One limitation to these metrics (and also a limitation to Plan Builder) is that they only look at the last 6 weeks, and don’t consider the long-term training load of the athlete.

For example, early this year I had 2 weeks pretty much off the bike with a bad stomach bug, followed by another 1-2 weeks of lower volume and intensity while I recovered. At the end of this, my CTL had naturally plummeted. But because I’ve done years of fairly high volume training, I was able to go straight into a high-TSS block of work, which in TSB terms sent me way too far into the red - when in reality it was a tough but definitely manageable workload.

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Yes, I’m sure it would take some data crunching, but a metric defining deep fitness would be cool.

For me the exact opposite happened. I had a 30hr training camp in February followed by two of my biggest months ever in March and April (3 weeks on, 1 week off) . After recovering from the training camp I was never in the red but it still took two weeks to recover after April. If I had just looked at TSB when I was trying to restart (I was super positive but I didn’t feel fresh at all) the first time I would have thought I dug too deep of a hole. I listened to my body, took more rest, and now I’m back to it (with a sizeable FTP bump, may I add).

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Ah I didn’t know about the ICU sync function, I use that too so will explore. I’m at work now but in a nutshell how do you do it, presumably through ICU?

  1. Go to https://www.trainerroad.com/app/profile/calendar-sync and click on Google. Then click “show instructions” and then copy the URL that appears.

  2. Go to intervals.icu and your activities calendar. Click “options”, then “ADD CALENDAR”, then paste in the link. This will then paste the activities and expected TSS of your training plan into intervals.

  3. Then if you set the end date on the “fitness” tab to a few weeks into the future, you can see what your training plan is going to do to your form, fatigue etc.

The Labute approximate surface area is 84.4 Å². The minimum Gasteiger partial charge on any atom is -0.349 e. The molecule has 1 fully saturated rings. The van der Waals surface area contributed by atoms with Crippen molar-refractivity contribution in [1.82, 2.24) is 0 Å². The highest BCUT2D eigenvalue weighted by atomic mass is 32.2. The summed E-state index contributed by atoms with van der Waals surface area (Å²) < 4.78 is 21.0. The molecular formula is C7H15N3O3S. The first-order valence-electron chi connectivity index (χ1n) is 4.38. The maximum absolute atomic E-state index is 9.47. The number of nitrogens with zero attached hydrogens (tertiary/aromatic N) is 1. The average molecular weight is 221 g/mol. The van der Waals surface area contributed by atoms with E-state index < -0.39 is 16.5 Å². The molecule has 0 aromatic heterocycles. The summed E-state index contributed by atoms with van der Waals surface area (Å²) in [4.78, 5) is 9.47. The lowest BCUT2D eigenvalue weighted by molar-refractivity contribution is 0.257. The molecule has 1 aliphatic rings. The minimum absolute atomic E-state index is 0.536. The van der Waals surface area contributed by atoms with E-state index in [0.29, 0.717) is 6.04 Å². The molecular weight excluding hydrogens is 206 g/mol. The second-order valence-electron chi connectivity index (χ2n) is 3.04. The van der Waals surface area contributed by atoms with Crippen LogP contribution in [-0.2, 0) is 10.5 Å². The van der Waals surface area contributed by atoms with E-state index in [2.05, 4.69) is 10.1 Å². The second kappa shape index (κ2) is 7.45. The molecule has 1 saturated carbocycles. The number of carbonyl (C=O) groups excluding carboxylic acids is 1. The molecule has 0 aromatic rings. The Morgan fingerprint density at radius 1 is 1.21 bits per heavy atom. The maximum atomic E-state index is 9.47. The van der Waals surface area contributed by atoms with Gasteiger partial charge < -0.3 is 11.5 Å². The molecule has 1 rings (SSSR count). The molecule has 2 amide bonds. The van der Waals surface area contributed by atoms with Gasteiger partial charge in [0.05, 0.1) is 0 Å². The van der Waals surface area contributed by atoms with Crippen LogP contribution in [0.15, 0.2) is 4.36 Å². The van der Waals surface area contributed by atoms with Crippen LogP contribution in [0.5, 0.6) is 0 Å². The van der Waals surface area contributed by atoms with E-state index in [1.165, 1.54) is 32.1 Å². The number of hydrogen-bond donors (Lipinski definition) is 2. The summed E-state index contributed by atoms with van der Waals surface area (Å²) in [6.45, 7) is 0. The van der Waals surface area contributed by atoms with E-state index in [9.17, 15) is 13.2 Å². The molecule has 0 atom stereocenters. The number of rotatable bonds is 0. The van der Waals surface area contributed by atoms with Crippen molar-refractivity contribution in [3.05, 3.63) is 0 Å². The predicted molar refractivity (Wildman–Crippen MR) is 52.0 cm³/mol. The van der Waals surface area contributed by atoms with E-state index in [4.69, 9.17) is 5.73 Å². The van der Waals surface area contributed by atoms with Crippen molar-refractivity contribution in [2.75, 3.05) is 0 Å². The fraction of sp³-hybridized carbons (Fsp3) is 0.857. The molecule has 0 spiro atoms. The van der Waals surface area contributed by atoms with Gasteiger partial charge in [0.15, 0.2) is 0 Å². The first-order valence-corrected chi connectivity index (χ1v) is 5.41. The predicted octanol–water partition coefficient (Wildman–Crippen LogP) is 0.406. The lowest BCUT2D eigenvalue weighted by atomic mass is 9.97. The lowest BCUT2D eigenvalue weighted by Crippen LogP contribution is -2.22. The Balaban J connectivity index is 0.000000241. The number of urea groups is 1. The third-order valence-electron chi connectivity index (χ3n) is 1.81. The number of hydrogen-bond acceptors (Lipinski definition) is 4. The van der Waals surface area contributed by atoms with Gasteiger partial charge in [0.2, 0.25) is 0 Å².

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That is excellent, thanks so much for this.

It’s called FTP.

Perhaps “deep fitness” isn’t quite the right phrase. Maybe “long-term tolerance to workload”.

Anyway, you can have a 220 FTP and cope perfectly well with a high volume plan, or have a 280 FTP and fall apart.

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@Nate_Pearson I asked on Strava what your TSB was at the time when you felt you had dug yourself into a bit of a hole. Did you ever look it up?

I would strongly disagree with that.

Depending on how you test FTP, results may vary.
For example, I had roughly the same FTP in 2017 and 2019, in 2017 I had a higher 20-minute power but in 2019 I had higher power for all durations 30 minutes or more.
I would call that deep fitness.

If I were to propose such a deep fitness metric, it probably would have something to do with the slope of the best fit line of your power numbers for efforts longer than 20 minutes or an hour.

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On one hand, I think TSB is a useful metric and I do buy into the idea of what Joe Friel says regarding optimal training happening after about -10 TSB. I’ve been doing SSB1 HV these past few weeks and I’m not anticipating any changes. Partly it’s due to the fact that I had done SSB1HV and SSB2HV over the winter (followed by a week vacation in late Feb with a VO2 progression block done throughout March and April), so I’ve had a pretty decent base, and I started the block at 74 CTL and after Sunday’s workout I was at 81, so not a huge jump over 5 weeks. My TSB never went really deep and just after this past weekend of 2 big workouts did it go to -15. While I think I got the benefits of doing sweet spot in a lot of ways, the level of work really isn’t going to elicit any changes from an FTP standpoint.

But I also think that speaks to the fact that I was training a system that was pretty well developed and if I may have had different results if I had done similar TSS but with more demanding threshold/over-threshold work.

Calendar synced succesfully, thanks.

So you have stamina in WKO that describes exactly that.

So is stamina the ignored metric, then? What’s a good number? A bad one?